92 Cornell L. Rev. 865 (2006-2007)
What Kinds of Stock Ownership Plans Should There Be - Of ESOPs, Other SOPs, and Ownership Societies

handle is hein.journals/clqv92 and id is 879 raw text is: WHAT KINDS OF STOCK OWNERSHIP PLANS
SHOULD THERE BE? OF ESOPS, OTHER
SOPS, AND OWNERSHIP SOCIETIES
Robert Hockettt
Present-day advocates of an ownership society do not seem to have
noticed the means by which, since the 1930s and 1960s respectively, America
has become an ownership society already where homes and human capital are
concerned. Nor have those advocates considered whether these same means,
which amount to publicly facilitated private financial engineering, might be
employed to spread shares in business firms as widely as we have spread
homes and higher educations.
This Article, the third in a trio of pieces devoted to exploring what a
contemporary ownership society consistent with American values, endowment
psychology, and legal tradition would be, endeavors to begin the process of
filling that gap. First, it shows that there is indeed a gap to be filled-that
firm ownership remains nowhere near as widespread as home and human-
capital ownership. Next, the Article shows that the Employee Stock Owner-
ship Plan (ESOP) can be viewed as a tentative, but incomplete, first step
toward filling that gap.
The Article accordingly generalizes from the ESOP along two salient
dimensions--patronage and credit-in order more fully to replicate our fed-
eral home and higher education financing programs in the realm of stock
ownership plans. It first proposes a number of analogues to the ESOP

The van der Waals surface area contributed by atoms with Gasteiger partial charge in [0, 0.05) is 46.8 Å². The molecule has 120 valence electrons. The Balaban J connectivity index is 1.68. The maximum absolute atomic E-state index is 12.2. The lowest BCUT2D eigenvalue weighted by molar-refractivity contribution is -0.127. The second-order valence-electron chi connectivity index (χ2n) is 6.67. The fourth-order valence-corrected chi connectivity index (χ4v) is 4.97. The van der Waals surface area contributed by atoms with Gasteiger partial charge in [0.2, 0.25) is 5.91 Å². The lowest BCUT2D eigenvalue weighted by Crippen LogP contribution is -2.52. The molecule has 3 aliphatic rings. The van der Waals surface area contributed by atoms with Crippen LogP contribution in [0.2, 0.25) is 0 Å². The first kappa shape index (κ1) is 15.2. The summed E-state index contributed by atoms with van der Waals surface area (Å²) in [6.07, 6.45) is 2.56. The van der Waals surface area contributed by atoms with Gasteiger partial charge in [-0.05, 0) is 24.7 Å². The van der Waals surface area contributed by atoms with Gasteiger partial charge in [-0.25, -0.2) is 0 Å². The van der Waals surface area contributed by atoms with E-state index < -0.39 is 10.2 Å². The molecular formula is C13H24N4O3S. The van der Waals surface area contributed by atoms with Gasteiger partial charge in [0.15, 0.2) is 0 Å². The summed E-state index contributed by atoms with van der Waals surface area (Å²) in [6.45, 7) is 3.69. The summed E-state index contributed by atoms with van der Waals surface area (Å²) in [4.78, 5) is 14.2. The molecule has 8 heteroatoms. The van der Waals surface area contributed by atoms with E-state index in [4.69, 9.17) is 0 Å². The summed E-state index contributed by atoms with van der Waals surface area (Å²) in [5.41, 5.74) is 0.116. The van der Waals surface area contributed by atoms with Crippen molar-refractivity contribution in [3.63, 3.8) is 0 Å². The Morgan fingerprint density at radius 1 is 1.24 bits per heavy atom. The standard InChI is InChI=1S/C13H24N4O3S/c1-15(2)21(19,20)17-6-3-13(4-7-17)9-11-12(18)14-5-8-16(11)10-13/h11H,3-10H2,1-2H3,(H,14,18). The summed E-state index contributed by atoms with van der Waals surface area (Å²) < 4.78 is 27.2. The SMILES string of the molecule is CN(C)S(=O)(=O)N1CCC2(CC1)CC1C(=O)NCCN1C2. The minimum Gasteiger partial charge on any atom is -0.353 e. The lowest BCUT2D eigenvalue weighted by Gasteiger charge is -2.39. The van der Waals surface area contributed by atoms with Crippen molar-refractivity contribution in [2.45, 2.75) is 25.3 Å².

grounded upon nonlabor patronage forms. It then sketches a capital mort-
gage financing program that is the full analogue to our present-day meth-
ods of home and higher education finance.
Our fuller ownership society, the Article concludes, is a would-be three-
legged stool that awaits its third leg.
t  Assistant Professor of Law, Cornell Law School. Many thanks to Greg Alexander,
Jim Chen, David Dana, David Fischer, Michael Graetz, Bob Green, Henry Hansmann,
George Hay, Doug Kysar, Don Langevoort, Richard McAdams, Daniel Markovits, Jerry
Mashaw, Jeff Rachlinski, John Roemer, Emily Sherwin, Steve Shiffrin, and Roberto Unger
for helpful comments, criticism, and encouragement in connection both with this piece
and with the larger project of which it forms a part. Thanks more generally to participants
in workshops at Cornell, Georgetown, Washington University in St. Louis, and the 2007
AALS Annual Meeting where this piece was presented. Thanks to Keren Naveh and Chris
Radcliff for first-rate research assistance, and to the staff of the Cornell Law Review for ter-
rific editorial assistance.

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